Any team can win the Super Bowl in any given year. What would it look like for the league's worst team to somehow win it?
16 Oct 2006
Each Sunday, the FO staff sends around e-mails to each other, both during and after the games. It lets us share ideas for columns and comments, and get an idea of how teams that we can't watch are playing. Be aware that the material in this roundtable might seem a bit disjointed and un-edited. It also might still show up later in the week in other columns, or in comments in PFP 2007. Games are chosen based on our own personal viewing preferences, and are going to reflect the teams we support and the cities where we live.
Aaron Schatz: I have to start Audibles this week with a small story about the day Ian Dembsky and I had at Rock Bottom in Braintree, MA. My goal for the day was to see the Saints and the Rams, to figure out whether those teams were really as good as their records. Ian wanted to see his beloved Bucs try to get off the schneid. So we get to the bar and every television is playing Tennessee-Washington. We go up to the bar and ask, and they show us the list of what games they are showing. Eight televisions, and the list has a total of three early games: Philadelphia-New Orleans, Tennessee-Washington, and Buffalo-Detroit. Buffalo-Detroit??? Yes, it turns out they have only three satellite dishes, and according to the staff, "we received a lot of calls from Mug Club members requesting Buffalo-Detroit." After 20 minutes of arguing and the staff trying to figure out how to work the television remote controls, we finally talked them into changing one of the Buffalo-Detroit televisions to Giants-Atlanta on local broadcast. I don't think we're going back there again.
By the way, a grand total of one guy showed up specifically to watch Buffalo-Detroit. He showed up in the middle of the second quarter in a Willis McGahee jersey. We feel that Detroit's win was karmic justice. Plus, the other CBS games ended early enough that Ian got to see Tampa score the go-ahead touchdown in "bonus coverage," so we were happy.
Oh, and apparently the batteries in the remote control for the television switched to local broadcast died during the afternoon, so when we hit the late games, we watched San Francisco-San Diego, Kansas City-Pittsburgh, and The Cosby Show, until they finally went out and bought batteries so they could switch that television to Jets-Miami at halftime.
Bill Barnwell: Pretty much awful execution by both offenses so far -- the Falcons offensive line is no match for the Giants defensive line on running plays. Daryl Johnston actually made a good point talking about how Strahan is underrated as a run stopper, which is what separates him from the Freeney types.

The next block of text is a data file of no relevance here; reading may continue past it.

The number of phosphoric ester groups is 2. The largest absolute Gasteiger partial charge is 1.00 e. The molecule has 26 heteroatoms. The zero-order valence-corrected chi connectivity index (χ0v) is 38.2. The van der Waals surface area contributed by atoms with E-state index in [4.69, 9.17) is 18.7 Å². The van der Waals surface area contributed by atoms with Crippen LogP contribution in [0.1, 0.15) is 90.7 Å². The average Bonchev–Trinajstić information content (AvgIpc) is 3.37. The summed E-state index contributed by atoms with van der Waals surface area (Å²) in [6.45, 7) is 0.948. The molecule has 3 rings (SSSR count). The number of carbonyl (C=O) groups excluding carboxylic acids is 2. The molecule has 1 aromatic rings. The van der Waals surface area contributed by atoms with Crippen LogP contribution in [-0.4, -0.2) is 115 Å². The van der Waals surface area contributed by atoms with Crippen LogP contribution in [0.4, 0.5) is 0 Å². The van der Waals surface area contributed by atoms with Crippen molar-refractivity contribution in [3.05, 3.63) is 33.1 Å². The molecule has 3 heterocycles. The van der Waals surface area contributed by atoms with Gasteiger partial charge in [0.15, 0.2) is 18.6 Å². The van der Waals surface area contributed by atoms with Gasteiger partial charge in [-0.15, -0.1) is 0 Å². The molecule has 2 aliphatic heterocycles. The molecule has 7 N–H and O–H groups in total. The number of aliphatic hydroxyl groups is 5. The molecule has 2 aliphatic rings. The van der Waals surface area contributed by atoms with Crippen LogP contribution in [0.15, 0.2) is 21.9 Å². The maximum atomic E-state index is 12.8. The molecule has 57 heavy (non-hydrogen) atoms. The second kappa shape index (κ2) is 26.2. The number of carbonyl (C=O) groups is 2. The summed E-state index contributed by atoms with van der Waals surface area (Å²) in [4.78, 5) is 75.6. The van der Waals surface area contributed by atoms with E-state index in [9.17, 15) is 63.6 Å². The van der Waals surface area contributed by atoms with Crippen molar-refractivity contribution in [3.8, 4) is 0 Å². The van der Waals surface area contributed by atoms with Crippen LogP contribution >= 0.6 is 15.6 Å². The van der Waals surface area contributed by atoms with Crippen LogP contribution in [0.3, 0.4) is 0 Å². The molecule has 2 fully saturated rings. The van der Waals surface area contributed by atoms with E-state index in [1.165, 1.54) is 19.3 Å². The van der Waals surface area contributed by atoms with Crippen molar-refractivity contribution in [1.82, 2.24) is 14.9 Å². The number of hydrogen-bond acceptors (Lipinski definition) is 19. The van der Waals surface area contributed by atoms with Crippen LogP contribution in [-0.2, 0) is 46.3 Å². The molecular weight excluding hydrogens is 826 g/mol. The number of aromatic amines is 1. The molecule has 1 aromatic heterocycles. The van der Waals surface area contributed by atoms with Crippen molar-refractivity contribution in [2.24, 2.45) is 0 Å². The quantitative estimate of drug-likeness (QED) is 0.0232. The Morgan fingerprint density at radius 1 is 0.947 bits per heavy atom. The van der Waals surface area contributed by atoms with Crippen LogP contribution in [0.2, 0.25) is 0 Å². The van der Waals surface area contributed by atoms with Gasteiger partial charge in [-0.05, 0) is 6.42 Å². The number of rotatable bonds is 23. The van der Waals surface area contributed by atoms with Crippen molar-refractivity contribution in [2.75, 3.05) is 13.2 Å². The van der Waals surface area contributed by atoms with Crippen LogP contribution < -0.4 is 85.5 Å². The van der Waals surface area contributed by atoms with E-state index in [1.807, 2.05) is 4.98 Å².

Kareem McKenzie has been getting abused by John Abraham. Abraham sacked Manning and forced a fumble on the Giants' two-minute drive, which would've killed the drive if it wasn't for Tiki Barber tiptoeing through the Falcons defense on a screen for 25 yards, which would've kept the drive going if it wasn't for an unnecessary hold by Chris Snee making the play come back. Ugh.
Has anyone ever been able to figure out why they don't just put Tony Siragusa in the broadcast booth? Does he have a push-to-talk mic? He also said he wore a L.T. jersey growing up in New Jersey. Siragusa's all of eight years younger than Taylor himself.
Mike Tanier: Falcons-Giants was my over-the-shoulder game at the bar this week. Every time I turned around, the Giants had the ball, even when the Falcons led. Factor in the long TD by Dunn, and I know without going to the Gamebook that the Falcons were lousy on third downs and had several three-and-out drives.
Bill Barnwell: We're in the second half now and the defenses have seemingly given up on tackling, taking good routes to the ballcarrier, or really anything beyond looking silly. That is, except for Patrick Kerney on screen plays. Jim Mora threw the red flag for the worst of all possible challenges -- the ballcarrier-stepped-out-at-the-one-foot-line challenge, which even if successful means the other team still has first and goal from the one inch line, and you've wasted a challenge.
Does Eli Manning practice throwing the ball three inches over Plaxico Burress' fingertips? He has to. No one can be that good at it.
Is there any sort of fake LaVar Arrington won't fall for? Do his teammates laugh each week when Arrington comes to practice and shows off the watches he bought on Canal Street, or do they just accept it at this point? How much money has he sent to Nigeria? This has to be an unreported story.
I love him, but Jared Lorenzen still looks like he won a contest to stand on an NFL sideline each game.
Keith Brooking's had a pretty poor game -- he hasn't been shedding blockers and he's been no match inside for Shockey. Atlanta's played really well against tight ends so far this season, but they were awful last year and I'm inclined to think they haven't improved that much from what I've seen today. Right as I type that, Shockey strolls over the middle, catches a pass from Manning, and falls backwards into the end zone for the game-ending touchdown. Falcons could've won this game if their defense had shown up for the second half -- Kerney coming out with a hamstring injury really hurt them.
Aaron Schatz: The comments Ian and I were making to each other during this game were exactly the same as what Bill wrote. I wonder what percentage of Plaxico Burress jump balls are not actually supposed to be jump balls? I mean, when a guy has to leap a foot in the air to catch the pass on a 12-yard curl route, the quarterback has some problems.
As much as Kareem McKenzie was being abused, I also thought that Wayne Gandy had some major problems with the Giants pass rush. There were a couple plays where guys would come on either side of him and he'd sort of stand around wondering why he forgot to block one of them.